Yesterday, Captain Nate took Barrett, Greg and I offshore out of Charleston, Coos Bay. We had decent ocean conditions, so we headed out in Nate’s 20-foot Boston Whaler. As soon as we crossed the bar, we started looking for slicks — areas on the ocean surface where the oil from salmon dismembering baitfish causes flat and shiny patches. We started trolling the slicks just outside the jaws of the jetties with both divers and flies, and quickly hooked up with a wild coho, which we released in the water. Hatchery coho salmon are fair game, and there are a huge number of coho coming back this year, but we didn’t find any other players right away and decided to skip salmon fishing and start the trip offshore for our real quarry — sharks on the fly rod.
I’d spent the week tying a bunch of shark flies with 8/0 Gamakatsu saltwater hooks, oversized eyes and red Icelandic Sheep wool — basically my northern pike pattern on steroids. We also had 12-14wt rods and heavy wire leaders. We wanted to be prepared, after some 200lb-plus salmon sharks kicked Nate and Cody’s ass last week out of Newport.
We headed out due-west from Coos Bay, looking for bait balls and surface commotion that would indicate predators nearby. We were about 12 miles out when we started seeing huge surface commotion — a large pod of Risso’s Dolphin Grampus griseus were headed straight for the boat. It was amazing to see such a huge pod of these cetaceans.
After the pod of dolphins had passed, we started to see large flocks of birds working bait at the surface nearby. There were multiple places on the horizon where the surface commotion and bird action indicated baitfish being corralled and devoured.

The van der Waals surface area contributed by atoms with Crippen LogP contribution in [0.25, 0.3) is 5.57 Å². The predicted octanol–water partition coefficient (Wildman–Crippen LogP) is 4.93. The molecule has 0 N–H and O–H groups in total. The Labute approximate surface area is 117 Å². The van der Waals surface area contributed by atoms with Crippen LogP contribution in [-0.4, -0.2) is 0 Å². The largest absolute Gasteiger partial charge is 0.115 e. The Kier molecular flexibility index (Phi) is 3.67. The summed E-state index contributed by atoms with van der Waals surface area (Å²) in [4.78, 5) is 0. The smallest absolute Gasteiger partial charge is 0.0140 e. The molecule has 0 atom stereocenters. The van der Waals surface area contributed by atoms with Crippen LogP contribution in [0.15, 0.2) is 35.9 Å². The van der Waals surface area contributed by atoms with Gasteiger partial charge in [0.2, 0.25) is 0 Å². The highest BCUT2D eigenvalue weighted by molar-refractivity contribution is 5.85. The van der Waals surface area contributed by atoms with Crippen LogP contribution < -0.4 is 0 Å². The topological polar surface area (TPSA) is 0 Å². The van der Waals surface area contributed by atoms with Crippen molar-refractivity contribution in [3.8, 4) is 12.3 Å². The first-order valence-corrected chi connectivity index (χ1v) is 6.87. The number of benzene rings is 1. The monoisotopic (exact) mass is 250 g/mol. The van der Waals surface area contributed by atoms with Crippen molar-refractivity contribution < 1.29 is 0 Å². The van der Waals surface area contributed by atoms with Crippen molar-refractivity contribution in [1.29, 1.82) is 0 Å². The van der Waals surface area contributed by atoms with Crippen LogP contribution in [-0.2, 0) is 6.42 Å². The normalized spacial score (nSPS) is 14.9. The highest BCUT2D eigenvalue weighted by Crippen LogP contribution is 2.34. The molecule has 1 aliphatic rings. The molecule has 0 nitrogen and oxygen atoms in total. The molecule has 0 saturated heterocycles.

Smaller than the salmon sharks Nate had run into the week before, these blue sharks were closer to 65lbs. They swam lazily by on top, serpentine fins breaking the water’s surface. I quickly got up on the bow of the boat and got ready to make a cast to one of these beautiful, spooky-looking fish.
Adrenaline pumping, I flailed a bit before making a decent cast with the heavy rod and 8/0 fly, but eventually landed one in front of the cruising shark, and it was immediately interested. It followed my fly, coming right up behind it and then… nothing. The fish skulked off, turned away. We tried a few more times, and the fish turned, interested, and then I couldn’t seal the deal.
Barrett was up next, and the next shark was also interested in the red fly, and it looked like it had even taken it when the fly disappeared, but it never stuck. We had another dozen opportunities to cast to sharks that day, and I’m pretty sure I figured out the problem. The sharks were not aggressively feeding or running down bait. They were picking off the injured and scraps on the surface. These flies were sinking too fast. We needed a fly with more neutral buoyancy that would twitch near the surface. Back to the vise.
All of the action was on a temperature break — water temps had been steadily increasing as we went offshore and we were nearing that special 60-degree point where the pelagic predators like albacore hang out. We decided to push on, into a fogbank and warmer waters to see if we could run into more bait, sharks or even albacore. We ran to about 15 miles through a fog bank that cut visibility down to 100 yards. We found some sharks finning in the water, but no major bait action, and the waves had kicked up — swells looked like rising hills on the horizon through the fog. We decided to turn back to shore to spend the rest of the day on bottom fish.
On the way back, Striped Dolphins ran alongside the boat.
We headed to Simpson’s Reef where the bottom fishing was really hot. We caught loads of large black rockfish and I landed my first lingcod on the fly. We fished with clousers and high density shooting heads, as well as a special “Agressive Taper” sinking tip that Barrett had made specifically for fly fishing bottomfish 30-50 feet down.
While we were fishing the reef, we saw a gray whale surface 20 yards from the boat. We finished up for the afternoon with a few fillets for home and left as the waves near shore were kicking up.
I’ll be making some rockfish cutlets, based on Rob Russell’s fish cutlet recipe.
If you’re interested in checking out the saltwater fly fishing opportunities on the Oregon Coast, call the shop and book a trip with Captain Nate.